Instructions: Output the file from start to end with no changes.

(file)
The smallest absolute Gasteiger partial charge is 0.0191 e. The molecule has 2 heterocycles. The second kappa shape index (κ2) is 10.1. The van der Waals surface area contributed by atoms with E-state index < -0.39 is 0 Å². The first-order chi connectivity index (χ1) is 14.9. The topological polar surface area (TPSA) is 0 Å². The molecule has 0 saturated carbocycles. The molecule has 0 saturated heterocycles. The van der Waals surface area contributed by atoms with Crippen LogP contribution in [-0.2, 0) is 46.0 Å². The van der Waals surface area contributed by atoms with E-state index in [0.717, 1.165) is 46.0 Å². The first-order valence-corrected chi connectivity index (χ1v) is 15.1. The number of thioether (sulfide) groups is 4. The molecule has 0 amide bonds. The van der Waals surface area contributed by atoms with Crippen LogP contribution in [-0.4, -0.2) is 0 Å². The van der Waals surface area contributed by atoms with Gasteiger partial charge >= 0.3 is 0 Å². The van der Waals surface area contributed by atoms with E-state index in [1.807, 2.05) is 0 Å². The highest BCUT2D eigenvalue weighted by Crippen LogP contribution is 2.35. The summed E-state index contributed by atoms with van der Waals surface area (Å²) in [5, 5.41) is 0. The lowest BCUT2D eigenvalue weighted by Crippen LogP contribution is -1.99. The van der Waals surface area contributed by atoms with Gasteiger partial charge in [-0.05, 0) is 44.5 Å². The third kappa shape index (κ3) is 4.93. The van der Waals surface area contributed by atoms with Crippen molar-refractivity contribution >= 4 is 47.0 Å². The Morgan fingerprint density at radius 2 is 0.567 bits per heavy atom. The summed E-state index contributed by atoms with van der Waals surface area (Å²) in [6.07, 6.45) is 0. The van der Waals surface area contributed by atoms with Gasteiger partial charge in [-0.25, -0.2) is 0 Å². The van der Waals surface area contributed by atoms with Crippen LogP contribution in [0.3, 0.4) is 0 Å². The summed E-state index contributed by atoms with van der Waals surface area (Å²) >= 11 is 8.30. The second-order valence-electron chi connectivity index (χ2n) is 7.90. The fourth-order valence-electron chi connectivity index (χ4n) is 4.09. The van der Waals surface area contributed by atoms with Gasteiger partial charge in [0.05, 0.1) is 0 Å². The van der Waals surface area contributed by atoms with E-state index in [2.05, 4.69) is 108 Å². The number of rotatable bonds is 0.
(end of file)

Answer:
The smallest absolute Gasteiger partial charge is 0.0191 e. The molecule has 2 heterocycles. The second kappa shape index (κ2) is 10.1. The van der Waals surface area contributed by atoms with E-state index < -0.39 is 0 Å². The first-order chi connectivity index (χ1) is 14.9. The topological polar surface area (TPSA) is 0 Å². The molecule has 0 saturated carbocycles. The molecule has 0 saturated heterocycles. The van der Waals surface area contributed by atoms with Crippen LogP contribution in [-0.2, 0) is 46.0 Å². The van der Waals surface area contributed by atoms with E-state index in [0.717, 1.165) is 46.0 Å². The first-order valence-corrected chi connectivity index (χ1v) is 15.1. The number of thioether (sulfide) groups is 4. The molecule has 0 amide bonds. The van der Waals surface area contributed by atoms with Crippen LogP contribution in [-0.4, -0.2) is 0 Å². The van der Waals surface area contributed by atoms with Gasteiger partial charge >= 0.3 is 0 Å². The van der Waals surface area contributed by atoms with E-state index in [1.807, 2.05) is 0 Å². The highest BCUT2D eigenvalue weighted by Crippen LogP contribution is 2.35. The summed E-state index contributed by atoms with van der Waals surface area (Å²) in [5, 5.41) is 0. The lowest BCUT2D eigenvalue weighted by Crippen LogP contribution is -1.99. The van der Waals surface area contributed by atoms with Gasteiger partial charge in [-0.05, 0) is 44.5 Å². The third kappa shape index (κ3) is 4.93. The van der Waals surface area contributed by atoms with Crippen molar-refractivity contribution >= 4 is 47.0 Å². The Morgan fingerprint density at radius 2 is 0.567 bits per heavy atom. The summed E-state index contributed by atoms with van der Waals surface area (Å²) in [6.07, 6.45) is 0. The van der Waals surface area contributed by atoms with Gasteiger partial charge in [-0.25, -0.2) is 0 Å². The van der Waals surface area contributed by atoms with Crippen LogP contribution in [0.3, 0.4) is 0 Å². The summed E-state index contributed by atoms with van der Waals surface area (Å²) >= 11 is 8.30. The second-order valence-electron chi connectivity index (χ2n) is 7.90. The fourth-order valence-electron chi connectivity index (χ4n) is 4.09. The van der Waals surface area contributed by atoms with Gasteiger partial charge in [0.05, 0.1) is 0 Å². The van der Waals surface area contributed by atoms with E-state index in [2.05, 4.69) is 108 Å². The number of rotatable bonds is 0.